Five minutes later, we hear sirens down the road, and see the EMTs and a fire engine roar up. The volunteer and I chatted about it, wondering what had happened up there. Next thing I know, they are running down the hill toward me! It seems that someone had said or heard the words ‘chest pain’, and so they dispatched the cavalry. After assuring everyone I was fine and didn’t need anything, I had a sudden inspiration: since I wasn’t going to get a finish line photo (or medal or shirt), would they mind if I got my picture now? Everyone obliged, and so I got my finish line photo.

I know I was in shock, and I didn’t really let myself feel again until my flight landed in Houston the next day. That’s when the tears fell.
As I deal with the aftermath, the scrapes and bruises, the whiplash in my neck, I’m facing feelings of despair, of failure, of fear that I will never again be able to complete a marathon. I’m feeling old, over the hill, and worthless. Until I remember that this was just one of many races (marathon #9), that none of them were easy, and that during this one, one too many circumstances conspired to create a different end for me: a Did Not Finish. Maybe I should have known, maybe I shouldn’t have started. But if I had it to do over again, I would still take that DNF over a DNS!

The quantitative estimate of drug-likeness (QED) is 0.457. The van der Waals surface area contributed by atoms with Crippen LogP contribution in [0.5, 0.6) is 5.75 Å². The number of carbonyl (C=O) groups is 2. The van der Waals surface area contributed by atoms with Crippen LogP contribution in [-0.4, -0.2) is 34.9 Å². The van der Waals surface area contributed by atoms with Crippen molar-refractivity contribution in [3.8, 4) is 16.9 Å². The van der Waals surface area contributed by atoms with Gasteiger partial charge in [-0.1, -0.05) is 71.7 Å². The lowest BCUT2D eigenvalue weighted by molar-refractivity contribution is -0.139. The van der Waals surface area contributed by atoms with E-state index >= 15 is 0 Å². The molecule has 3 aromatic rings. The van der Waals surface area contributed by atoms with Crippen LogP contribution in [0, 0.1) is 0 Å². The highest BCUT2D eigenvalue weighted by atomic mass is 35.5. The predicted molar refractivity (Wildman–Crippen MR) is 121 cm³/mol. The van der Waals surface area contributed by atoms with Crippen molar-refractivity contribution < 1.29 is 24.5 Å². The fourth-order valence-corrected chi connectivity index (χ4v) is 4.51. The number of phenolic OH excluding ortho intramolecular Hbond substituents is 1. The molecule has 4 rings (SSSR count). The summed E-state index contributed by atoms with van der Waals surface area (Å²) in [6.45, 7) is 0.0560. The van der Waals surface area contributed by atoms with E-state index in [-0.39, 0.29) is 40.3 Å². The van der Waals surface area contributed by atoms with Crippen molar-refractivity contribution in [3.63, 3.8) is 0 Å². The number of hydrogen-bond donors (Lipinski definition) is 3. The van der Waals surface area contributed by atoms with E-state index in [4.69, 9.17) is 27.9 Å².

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Member Comments About This Blog Post
  • LEANJEAN6
    Oh dear--- that was a bad fall---- Are you over this now?--Lynda
    1583 days ago
  • LEANJEAN6
    I had that Plantar fasheitis and it lasted--like 4 dos--was awful!--Lynda
    1719 days ago
  • LEANJEAN6
    You must blog--coz I think yu are STILL in pain--LOL----- Lynda
    1828 days ago
  • CARBMONSTERII
    I would be on cloud nine if I had the stamina to do what you did. Your outlook will keep you going. Yes, our bodies betray us, but we are not "old" until we give up trying. There are many things I could do lots better 2 decades ago. But I still have fun doing them, and have learned, after about a million repetitions, that it is not about a competition, it is about the experience. Rock on, girlfriend, you are far from finished!!!